August 2011 Edition 77 Jerrems Family Newsletter
Dear Donald,
We welcome a look back at the 19th to 20th centuries evolution of photography and major photographers, including one of our own.

If you have an old family photograph we would love to publish it with your story.

Ray Jerrems, Our Genealogist, Historian  
We have been putting historic photographs from various sources in the Jerrems Journal. Most have been taken using the comparatively modern process of cameras containing film (dating back to the 1890s), but recently we have located photographs using older techniques. In some cases, where the photo was not dated, we have had to identify the technique used to place a possible date on the photo. So I thought that it was time to describe the older techniques so that readers would understand what was involved in taking the photos, and possibly place a date on their own old photos. Here are the techniques, in chronological order.

From 1833, Daguerre experimented with copper plates coated with silver iodide and developed with fumes from warmed mercury. In 1837 he found a way of "fixing" the photographic images by bathing the plates in a solution of common salt and 2 years later adopted thiosulphate of soda to replace salt. The process was lengthy and could only be carried out in photographic studios.

Calotype or talbotype was the next photographic process invented. Introduced in 1841 by Henry Fox Talbot, using paper coated with silver iodide. Potassium bromide was used to stabilize the silver oxide after exposure. This process was less of an ordeal, especially for travel photographers; paper negatives could be prepared at home, exposed on location, and then developed upon one's return. Widespread adoption of the calotype process was primarily prevented by the stiff licensing and equipment fees charged by Talbot.

Ambrotypes were made from about 1854 up to the late eighties, the process having been invented by Frederick Scott Archer. They were made by placing a solution of collodion on a glass plate , exposing it, dipping it in silver nitrate and then placing a black background (usually black velvet) behind it. The result was a "positive" image on a glass plate. Strangely, the collodion mixture of ether and guncotton (guncotton being a military explosive) was not only inflammable but highly explosive. Mishaps were not uncommon.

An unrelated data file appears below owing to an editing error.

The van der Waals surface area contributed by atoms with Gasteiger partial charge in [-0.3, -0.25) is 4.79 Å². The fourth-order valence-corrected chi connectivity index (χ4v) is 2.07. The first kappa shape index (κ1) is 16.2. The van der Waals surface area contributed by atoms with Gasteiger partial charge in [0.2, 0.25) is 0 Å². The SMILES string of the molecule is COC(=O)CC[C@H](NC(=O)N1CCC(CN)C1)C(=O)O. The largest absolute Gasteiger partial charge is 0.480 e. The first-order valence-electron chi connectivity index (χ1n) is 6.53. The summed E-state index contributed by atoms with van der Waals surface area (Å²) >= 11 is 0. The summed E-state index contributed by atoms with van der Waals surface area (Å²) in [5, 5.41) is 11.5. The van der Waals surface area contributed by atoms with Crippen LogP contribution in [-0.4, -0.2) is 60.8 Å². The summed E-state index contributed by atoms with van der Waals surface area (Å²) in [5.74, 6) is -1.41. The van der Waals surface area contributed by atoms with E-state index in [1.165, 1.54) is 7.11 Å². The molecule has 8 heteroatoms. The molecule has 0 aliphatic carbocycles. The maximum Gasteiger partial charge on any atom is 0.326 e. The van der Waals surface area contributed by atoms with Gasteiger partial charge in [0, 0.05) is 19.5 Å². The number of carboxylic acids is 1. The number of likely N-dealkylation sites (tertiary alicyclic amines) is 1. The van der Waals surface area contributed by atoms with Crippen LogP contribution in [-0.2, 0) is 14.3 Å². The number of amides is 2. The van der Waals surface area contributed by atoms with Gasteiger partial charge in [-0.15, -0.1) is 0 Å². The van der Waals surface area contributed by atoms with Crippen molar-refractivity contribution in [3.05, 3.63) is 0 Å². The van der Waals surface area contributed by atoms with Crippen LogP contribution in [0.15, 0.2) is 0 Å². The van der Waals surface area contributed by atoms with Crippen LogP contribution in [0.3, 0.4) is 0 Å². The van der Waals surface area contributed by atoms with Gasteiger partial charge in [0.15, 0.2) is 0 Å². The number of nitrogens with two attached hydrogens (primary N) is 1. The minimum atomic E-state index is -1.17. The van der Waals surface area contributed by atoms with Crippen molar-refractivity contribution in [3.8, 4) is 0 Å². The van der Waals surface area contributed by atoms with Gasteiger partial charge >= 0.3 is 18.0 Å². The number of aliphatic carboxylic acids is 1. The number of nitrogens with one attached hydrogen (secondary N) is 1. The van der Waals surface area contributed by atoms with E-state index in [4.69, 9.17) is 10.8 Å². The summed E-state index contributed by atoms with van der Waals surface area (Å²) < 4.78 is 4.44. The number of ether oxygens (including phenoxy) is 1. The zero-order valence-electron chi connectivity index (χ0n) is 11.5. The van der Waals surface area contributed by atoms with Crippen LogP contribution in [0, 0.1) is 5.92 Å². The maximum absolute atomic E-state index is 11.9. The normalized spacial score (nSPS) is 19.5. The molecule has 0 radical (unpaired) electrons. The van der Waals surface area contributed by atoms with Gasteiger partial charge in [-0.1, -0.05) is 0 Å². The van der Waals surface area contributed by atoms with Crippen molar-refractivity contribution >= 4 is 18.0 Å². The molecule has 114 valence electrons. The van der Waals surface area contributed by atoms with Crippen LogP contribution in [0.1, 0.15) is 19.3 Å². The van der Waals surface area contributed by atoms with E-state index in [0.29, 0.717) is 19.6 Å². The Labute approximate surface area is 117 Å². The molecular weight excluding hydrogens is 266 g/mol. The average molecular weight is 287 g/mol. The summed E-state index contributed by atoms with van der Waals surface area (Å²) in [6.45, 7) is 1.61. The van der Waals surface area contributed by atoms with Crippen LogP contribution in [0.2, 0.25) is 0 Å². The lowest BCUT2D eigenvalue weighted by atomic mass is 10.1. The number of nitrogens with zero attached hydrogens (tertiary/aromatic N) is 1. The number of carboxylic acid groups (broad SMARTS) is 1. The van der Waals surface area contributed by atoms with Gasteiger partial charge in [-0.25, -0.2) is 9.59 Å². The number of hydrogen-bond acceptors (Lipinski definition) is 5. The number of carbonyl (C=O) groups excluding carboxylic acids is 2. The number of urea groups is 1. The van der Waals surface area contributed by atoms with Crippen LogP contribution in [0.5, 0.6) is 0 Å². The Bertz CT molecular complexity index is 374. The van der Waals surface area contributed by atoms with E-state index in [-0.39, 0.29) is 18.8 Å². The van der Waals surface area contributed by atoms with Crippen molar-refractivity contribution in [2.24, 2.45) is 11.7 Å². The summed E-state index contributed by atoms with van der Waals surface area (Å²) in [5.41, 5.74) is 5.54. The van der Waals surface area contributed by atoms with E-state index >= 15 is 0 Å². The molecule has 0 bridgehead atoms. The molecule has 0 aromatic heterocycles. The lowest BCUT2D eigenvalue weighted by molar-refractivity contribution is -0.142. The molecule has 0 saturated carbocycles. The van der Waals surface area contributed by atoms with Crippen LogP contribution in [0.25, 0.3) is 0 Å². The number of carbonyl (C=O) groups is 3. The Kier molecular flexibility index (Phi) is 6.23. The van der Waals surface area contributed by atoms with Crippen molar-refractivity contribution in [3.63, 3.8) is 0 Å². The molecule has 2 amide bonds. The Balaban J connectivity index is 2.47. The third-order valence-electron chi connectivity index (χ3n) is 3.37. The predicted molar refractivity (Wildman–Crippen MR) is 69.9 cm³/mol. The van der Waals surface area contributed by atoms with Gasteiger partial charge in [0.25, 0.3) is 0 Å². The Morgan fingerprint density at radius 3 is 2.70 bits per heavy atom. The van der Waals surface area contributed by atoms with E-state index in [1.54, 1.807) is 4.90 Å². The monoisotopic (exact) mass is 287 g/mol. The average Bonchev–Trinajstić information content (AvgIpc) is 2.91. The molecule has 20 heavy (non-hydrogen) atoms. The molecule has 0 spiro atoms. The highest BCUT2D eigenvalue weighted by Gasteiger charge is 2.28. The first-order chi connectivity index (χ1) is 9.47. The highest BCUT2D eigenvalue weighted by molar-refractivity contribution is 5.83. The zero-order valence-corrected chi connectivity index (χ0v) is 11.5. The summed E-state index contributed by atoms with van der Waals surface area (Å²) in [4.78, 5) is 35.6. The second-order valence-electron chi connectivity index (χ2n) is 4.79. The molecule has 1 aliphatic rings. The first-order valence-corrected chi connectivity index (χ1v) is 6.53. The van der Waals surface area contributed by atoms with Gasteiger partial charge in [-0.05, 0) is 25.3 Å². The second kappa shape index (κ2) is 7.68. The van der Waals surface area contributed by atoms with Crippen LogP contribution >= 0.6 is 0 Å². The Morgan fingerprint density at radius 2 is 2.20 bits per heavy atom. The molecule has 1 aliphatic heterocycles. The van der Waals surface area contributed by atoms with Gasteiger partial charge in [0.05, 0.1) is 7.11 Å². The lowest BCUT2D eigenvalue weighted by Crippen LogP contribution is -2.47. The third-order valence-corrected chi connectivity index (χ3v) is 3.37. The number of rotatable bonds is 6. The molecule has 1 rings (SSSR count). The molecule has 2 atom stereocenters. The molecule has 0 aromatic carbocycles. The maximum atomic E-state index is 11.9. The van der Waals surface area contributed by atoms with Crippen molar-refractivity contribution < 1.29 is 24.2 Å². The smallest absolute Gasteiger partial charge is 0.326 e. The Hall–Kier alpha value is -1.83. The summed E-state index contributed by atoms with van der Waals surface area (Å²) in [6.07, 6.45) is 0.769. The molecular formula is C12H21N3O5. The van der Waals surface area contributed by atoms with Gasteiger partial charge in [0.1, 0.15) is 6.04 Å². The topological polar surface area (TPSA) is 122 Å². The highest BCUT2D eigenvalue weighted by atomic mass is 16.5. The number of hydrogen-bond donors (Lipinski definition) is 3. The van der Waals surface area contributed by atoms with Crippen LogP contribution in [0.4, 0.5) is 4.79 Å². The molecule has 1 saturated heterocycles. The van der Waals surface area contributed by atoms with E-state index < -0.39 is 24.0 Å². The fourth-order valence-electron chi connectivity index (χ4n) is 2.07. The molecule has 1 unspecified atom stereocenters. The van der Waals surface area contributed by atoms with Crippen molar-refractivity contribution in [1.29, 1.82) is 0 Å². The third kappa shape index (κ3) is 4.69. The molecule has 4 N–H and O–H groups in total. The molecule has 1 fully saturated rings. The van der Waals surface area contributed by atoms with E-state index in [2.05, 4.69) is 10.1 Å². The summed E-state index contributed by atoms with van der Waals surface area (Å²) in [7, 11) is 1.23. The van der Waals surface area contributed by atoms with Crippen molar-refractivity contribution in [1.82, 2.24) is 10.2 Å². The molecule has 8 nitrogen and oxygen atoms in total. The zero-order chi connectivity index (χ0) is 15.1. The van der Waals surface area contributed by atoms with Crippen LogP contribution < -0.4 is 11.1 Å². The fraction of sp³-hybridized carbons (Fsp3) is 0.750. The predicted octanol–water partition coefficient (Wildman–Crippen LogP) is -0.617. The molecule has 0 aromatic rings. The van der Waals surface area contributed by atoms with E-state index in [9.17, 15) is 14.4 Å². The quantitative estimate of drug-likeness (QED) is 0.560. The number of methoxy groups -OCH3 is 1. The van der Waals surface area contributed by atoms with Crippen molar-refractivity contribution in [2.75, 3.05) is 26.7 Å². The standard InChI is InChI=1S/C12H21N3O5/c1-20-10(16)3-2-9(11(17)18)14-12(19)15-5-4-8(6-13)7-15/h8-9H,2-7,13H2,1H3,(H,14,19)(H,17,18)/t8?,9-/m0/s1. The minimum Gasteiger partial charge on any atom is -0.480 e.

The Ambrotype process was yet another method of reducing the cost of photography. It became popular because less exposure time was needed, and production was cheaper and quicker. Ambrotypes became very popular (especially for portraits), particularly in America. The process was also called "Melainotype" in Europe.

Readers with good memories will remember the photo at the top of this Journal. It is from the July 2010 Journal. It is an old ambrotype photo of "Franklin Hose Co. No. 5, Utica, NY". The tinting would have been added by hand and possibly protected with varnish.

The albumen print was a further development of the ambrotype because the negative was the same type of glass plate with collodion emulsion, used as a negative instead of as a positive.

The albumen print, also called albumen silver print, was invented by Louis Désiré Blanquart-Evrard, and was the first commercially exploitable method of producing a photographic print on a paper base from a negative. It used the albumen found in egg whites to bind the photographic chemicals to the paper and became the dominant form of photographic positives from 1855 to the turn of the century.

The size of the print was determined by the size of the glass plate, which in turn was controlled by the size of the camera.